by Susan J. Aluise | October 30, 2013 9:43 am
At first glance, the overarching message from Consumer Reports’ just-released annual auto reliability ratings appears to be “Buy Japanese.” That’s hardly a shock, given the dominance that Japanese automakers like Toyota (TM), Honda (HMC) and Nissan (NSANY) have exhibited in recent years.
But that’s only part of the story. Although Japan still accounted for seven of the top 10 brands, Volkswagen’s (VLKAY) Audi, Sweden’s Volvo and General Motors’ (GM) GMC division pulled into fourth, seventh and ninth places, respectively.
Toyota’s luxury Lexus brand won top honors in CR’s Most Reliable Brands survey, with the Toyota brand as the runner-up and Honda’s upscale Acura brand rounding out the top three. Audi zipped into fourth place, followed by Mazda, Nissan’s luxury Infiniti, Volvo, Honda, GMC and Subaru.
Now to the bottom of the pack: In 28th place, the worst-ranked brand was BMW’s MINI (as in Mini Cooper), followed by Ford’s (F) luxury Lincoln brand, Ford, GM’s Cadillac, and Fiat’s (FIATY) Dodge and Jeep brands. Finishing out the Bottom 10 are Nissan, Hyundai, Volkswagen and Chrysler’s Ram truck line.
The rankings are based on Consumer Reports’ survey of subscribers about their experiences with 1.1 million current or prior-year vehicles. The magazine used data gleaned from the survey to predict the reliability of 2014 models.
The magazine also dropped its recommendations for three top-selling Toyota models — the Camry, RAV4 and Prius V — because they failed an independent crash test. Audi’s A4 lost its “recommended” rating for the same reason.
GM came out of the survey in better shape than its Detroit 3 rivals — Buick raced into 12th place, up from 21st last year, while the Camaro and Cruze were the only Chevy models to post below-average reliability scores.
Ford and Chrysler brands performed less favorably. Ford’s F-150 pickup with the 3.7-liter V6 was the only one of the more than 30 Ford models reviewed to score above average in the survey; more than 20 models scored below average.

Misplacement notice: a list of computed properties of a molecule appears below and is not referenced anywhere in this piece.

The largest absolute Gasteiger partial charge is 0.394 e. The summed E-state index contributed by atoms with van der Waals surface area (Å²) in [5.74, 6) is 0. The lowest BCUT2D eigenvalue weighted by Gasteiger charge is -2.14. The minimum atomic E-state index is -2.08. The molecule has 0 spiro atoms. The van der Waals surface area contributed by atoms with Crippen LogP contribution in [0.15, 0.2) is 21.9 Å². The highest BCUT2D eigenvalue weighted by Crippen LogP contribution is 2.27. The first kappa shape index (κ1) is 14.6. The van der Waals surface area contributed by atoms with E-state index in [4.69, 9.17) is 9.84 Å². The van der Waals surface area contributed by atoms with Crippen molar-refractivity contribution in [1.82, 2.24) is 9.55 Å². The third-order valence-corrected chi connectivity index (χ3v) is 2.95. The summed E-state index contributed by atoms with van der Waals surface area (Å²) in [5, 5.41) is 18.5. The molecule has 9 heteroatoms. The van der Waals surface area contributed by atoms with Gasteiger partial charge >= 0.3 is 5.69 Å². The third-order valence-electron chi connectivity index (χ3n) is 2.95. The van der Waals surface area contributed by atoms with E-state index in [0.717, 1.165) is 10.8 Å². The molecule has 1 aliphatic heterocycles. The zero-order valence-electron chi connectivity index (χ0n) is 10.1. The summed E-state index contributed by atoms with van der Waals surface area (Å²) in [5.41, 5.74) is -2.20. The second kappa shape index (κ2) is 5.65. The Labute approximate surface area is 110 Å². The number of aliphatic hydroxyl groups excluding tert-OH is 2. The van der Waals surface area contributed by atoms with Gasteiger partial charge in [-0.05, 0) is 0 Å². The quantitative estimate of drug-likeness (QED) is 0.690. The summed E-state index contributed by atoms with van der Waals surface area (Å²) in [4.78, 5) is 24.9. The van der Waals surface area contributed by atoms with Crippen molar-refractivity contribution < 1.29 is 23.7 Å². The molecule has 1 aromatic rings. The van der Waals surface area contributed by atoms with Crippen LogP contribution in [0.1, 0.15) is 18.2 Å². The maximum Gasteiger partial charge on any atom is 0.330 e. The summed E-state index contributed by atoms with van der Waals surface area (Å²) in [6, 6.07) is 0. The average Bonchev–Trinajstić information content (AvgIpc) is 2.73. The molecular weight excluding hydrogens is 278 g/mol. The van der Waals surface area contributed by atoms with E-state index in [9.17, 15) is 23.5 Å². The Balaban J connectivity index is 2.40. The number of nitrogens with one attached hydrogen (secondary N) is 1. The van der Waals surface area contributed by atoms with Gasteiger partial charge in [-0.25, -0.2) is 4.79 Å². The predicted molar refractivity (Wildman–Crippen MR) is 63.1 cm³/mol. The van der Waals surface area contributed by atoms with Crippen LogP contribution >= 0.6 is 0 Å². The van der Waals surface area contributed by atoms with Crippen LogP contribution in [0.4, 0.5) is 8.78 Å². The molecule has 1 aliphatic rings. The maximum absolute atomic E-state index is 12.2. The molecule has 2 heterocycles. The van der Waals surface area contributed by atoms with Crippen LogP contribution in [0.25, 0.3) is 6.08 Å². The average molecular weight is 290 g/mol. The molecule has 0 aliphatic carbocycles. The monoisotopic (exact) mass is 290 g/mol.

Ford ranked 63 percent worse than the overall industry average — and the new Ford C-Max Energi plug-in hybrid received the lowest reliability score of any model CR surveyed. Several EcoBoost turbocharged V6 models received poor reliability scores as well. That’s a particularly unwelcome indictment given Ford’s strong sales and stock performance lately.
Although Chrysler continues to improve — and its full-size 300 C sedan has picked up speed — strong contenders like the Jeep Compass and Patriot SUVs scored below average in reliability, as did the V6 Jeep Grand Cherokee.
In today’s hyper-connected world where in-car technology is redefining the driving experience, it’s a little ironic that consumers’ biggest complaints come from that same technology: In-car electronics generated more complaints from owners of 2013 models than any of the other 16 categories.
When consumers began to suggest that problems with electronics were underreported, Consumer Reports sent a “re-contact” survey to about 10,000 subscribers to get more specifics, according to WardsAuto.
CR’s auto testing director Jake Fisher believes that the glitches may be underreported because older buyers are less likely to sync a smartphone to their cars or update Facebook statuses using the in-car system. Honda and Cadillac also suffered in the survey from buggy electronics, while Fisher chalked up Chrysler’s better performance in that area to its relationship with GPS leader Garmin (GRMN).
There are three important takeaways from Consumer Report’s latest reliability survey. First, Japanese brands no longer have a stranglehold on reliability. The fact that crash-test results bounced three popular models from CR’s recommendations means TM’s rivals are looking at a window of opportunity.
Second, European brands are vying for a piece of the action. Gains from Audi and Volvo need to be evaluated — and countered — by the Detroit 3 before they get dinged in market share.
Third, automakers in general — and Ford in particular — must work out the infotainment glitches fast or risk turning off younger buyers, who already are less thrilled about purchasing high-ticket depreciating assets.
As of this writing, Susan J. Aluise did not hold a position in any of the aforementioned securities.
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